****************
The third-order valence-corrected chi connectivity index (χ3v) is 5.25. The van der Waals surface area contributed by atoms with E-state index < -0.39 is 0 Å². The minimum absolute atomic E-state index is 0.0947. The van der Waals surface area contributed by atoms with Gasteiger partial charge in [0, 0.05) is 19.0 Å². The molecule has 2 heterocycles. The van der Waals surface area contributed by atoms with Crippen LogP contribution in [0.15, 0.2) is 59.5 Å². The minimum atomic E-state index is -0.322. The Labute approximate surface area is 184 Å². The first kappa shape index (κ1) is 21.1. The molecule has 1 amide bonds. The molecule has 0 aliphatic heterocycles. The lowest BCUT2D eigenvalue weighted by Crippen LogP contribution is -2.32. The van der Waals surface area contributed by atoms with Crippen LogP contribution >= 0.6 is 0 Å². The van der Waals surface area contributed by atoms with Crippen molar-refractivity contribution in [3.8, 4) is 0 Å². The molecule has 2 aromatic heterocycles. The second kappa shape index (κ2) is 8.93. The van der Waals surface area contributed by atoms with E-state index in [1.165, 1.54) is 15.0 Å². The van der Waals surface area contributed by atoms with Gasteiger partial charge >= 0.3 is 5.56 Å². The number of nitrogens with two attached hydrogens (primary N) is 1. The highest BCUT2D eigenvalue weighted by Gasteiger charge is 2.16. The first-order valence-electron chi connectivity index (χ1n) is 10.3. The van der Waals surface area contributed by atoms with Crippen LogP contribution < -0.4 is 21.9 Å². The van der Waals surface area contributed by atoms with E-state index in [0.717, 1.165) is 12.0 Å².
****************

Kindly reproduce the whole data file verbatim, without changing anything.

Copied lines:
The third-order valence-corrected chi connectivity index (χ3v) is 5.25. The van der Waals surface area contributed by atoms with E-state index < -0.39 is 0 Å². The minimum absolute atomic E-state index is 0.0947. The van der Waals surface area contributed by atoms with Gasteiger partial charge in [0, 0.05) is 19.0 Å². The molecule has 2 heterocycles. The van der Waals surface area contributed by atoms with Crippen LogP contribution in [0.15, 0.2) is 59.5 Å². The minimum atomic E-state index is -0.322. The Labute approximate surface area is 184 Å². The first kappa shape index (κ1) is 21.1. The molecule has 1 amide bonds. The molecule has 0 aliphatic heterocycles. The lowest BCUT2D eigenvalue weighted by Crippen LogP contribution is -2.32. The van der Waals surface area contributed by atoms with Crippen LogP contribution >= 0.6 is 0 Å². The van der Waals surface area contributed by atoms with Crippen molar-refractivity contribution in [3.8, 4) is 0 Å². The molecule has 2 aromatic heterocycles. The second kappa shape index (κ2) is 8.93. The van der Waals surface area contributed by atoms with E-state index in [1.165, 1.54) is 15.0 Å². The van der Waals surface area contributed by atoms with Gasteiger partial charge >= 0.3 is 5.56 Å². The number of nitrogens with two attached hydrogens (primary N) is 1. The highest BCUT2D eigenvalue weighted by Gasteiger charge is 2.16. The first-order valence-electron chi connectivity index (χ1n) is 10.3. The van der Waals surface area contributed by atoms with Crippen LogP contribution < -0.4 is 21.9 Å². The van der Waals surface area contributed by atoms with E-state index in [0.717, 1.165) is 12.0 Å².